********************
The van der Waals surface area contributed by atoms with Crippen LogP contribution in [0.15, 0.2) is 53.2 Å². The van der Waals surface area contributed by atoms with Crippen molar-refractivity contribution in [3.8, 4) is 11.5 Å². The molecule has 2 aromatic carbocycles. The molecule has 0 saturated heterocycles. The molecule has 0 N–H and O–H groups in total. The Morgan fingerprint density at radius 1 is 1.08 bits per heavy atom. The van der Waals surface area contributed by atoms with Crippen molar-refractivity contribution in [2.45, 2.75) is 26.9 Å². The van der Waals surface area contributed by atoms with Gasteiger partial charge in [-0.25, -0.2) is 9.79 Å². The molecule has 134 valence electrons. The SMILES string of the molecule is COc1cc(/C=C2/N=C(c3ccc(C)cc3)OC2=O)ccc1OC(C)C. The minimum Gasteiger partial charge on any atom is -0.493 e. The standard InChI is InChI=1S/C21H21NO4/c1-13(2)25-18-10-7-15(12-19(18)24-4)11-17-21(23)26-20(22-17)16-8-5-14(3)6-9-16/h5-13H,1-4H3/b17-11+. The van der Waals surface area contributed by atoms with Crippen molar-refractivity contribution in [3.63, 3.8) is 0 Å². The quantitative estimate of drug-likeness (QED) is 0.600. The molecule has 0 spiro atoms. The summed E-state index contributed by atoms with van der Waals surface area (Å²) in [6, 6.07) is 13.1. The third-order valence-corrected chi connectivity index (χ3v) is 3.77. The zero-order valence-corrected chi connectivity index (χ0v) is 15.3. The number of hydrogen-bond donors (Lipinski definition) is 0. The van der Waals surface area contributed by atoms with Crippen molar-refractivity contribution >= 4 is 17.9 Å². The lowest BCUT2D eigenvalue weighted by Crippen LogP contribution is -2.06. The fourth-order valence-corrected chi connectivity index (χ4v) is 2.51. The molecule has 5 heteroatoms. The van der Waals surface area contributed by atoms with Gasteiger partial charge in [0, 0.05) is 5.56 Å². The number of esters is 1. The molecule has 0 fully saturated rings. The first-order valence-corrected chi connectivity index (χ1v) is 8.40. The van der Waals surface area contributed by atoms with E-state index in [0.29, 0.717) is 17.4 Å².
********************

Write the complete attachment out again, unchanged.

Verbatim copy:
The van der Waals surface area contributed by atoms with Crippen LogP contribution in [0.15, 0.2) is 53.2 Å². The van der Waals surface area contributed by atoms with Crippen molar-refractivity contribution in [3.8, 4) is 11.5 Å². The molecule has 2 aromatic carbocycles. The molecule has 0 saturated heterocycles. The molecule has 0 N–H and O–H groups in total. The Morgan fingerprint density at radius 1 is 1.08 bits per heavy atom. The van der Waals surface area contributed by atoms with Crippen molar-refractivity contribution in [2.45, 2.75) is 26.9 Å². The van der Waals surface area contributed by atoms with Gasteiger partial charge in [-0.25, -0.2) is 9.79 Å². The molecule has 134 valence electrons. The SMILES string of the molecule is COc1cc(/C=C2/N=C(c3ccc(C)cc3)OC2=O)ccc1OC(C)C. The minimum Gasteiger partial charge on any atom is -0.493 e. The standard InChI is InChI=1S/C21H21NO4/c1-13(2)25-18-10-7-15(12-19(18)24-4)11-17-21(23)26-20(22-17)16-8-5-14(3)6-9-16/h5-13H,1-4H3/b17-11+. The van der Waals surface area contributed by atoms with Crippen molar-refractivity contribution in [3.63, 3.8) is 0 Å². The quantitative estimate of drug-likeness (QED) is 0.600. The molecule has 0 spiro atoms. The summed E-state index contributed by atoms with van der Waals surface area (Å²) in [6, 6.07) is 13.1. The third-order valence-corrected chi connectivity index (χ3v) is 3.77. The zero-order valence-corrected chi connectivity index (χ0v) is 15.3. The number of hydrogen-bond donors (Lipinski definition) is 0. The van der Waals surface area contributed by atoms with Crippen molar-refractivity contribution >= 4 is 17.9 Å². The lowest BCUT2D eigenvalue weighted by Crippen LogP contribution is -2.06. The fourth-order valence-corrected chi connectivity index (χ4v) is 2.51. The molecule has 5 heteroatoms. The van der Waals surface area contributed by atoms with Gasteiger partial charge in [0, 0.05) is 5.56 Å². The number of esters is 1. The molecule has 0 fully saturated rings. The first-order valence-corrected chi connectivity index (χ1v) is 8.40. The van der Waals surface area contributed by atoms with E-state index in [0.29, 0.717) is 17.4 Å².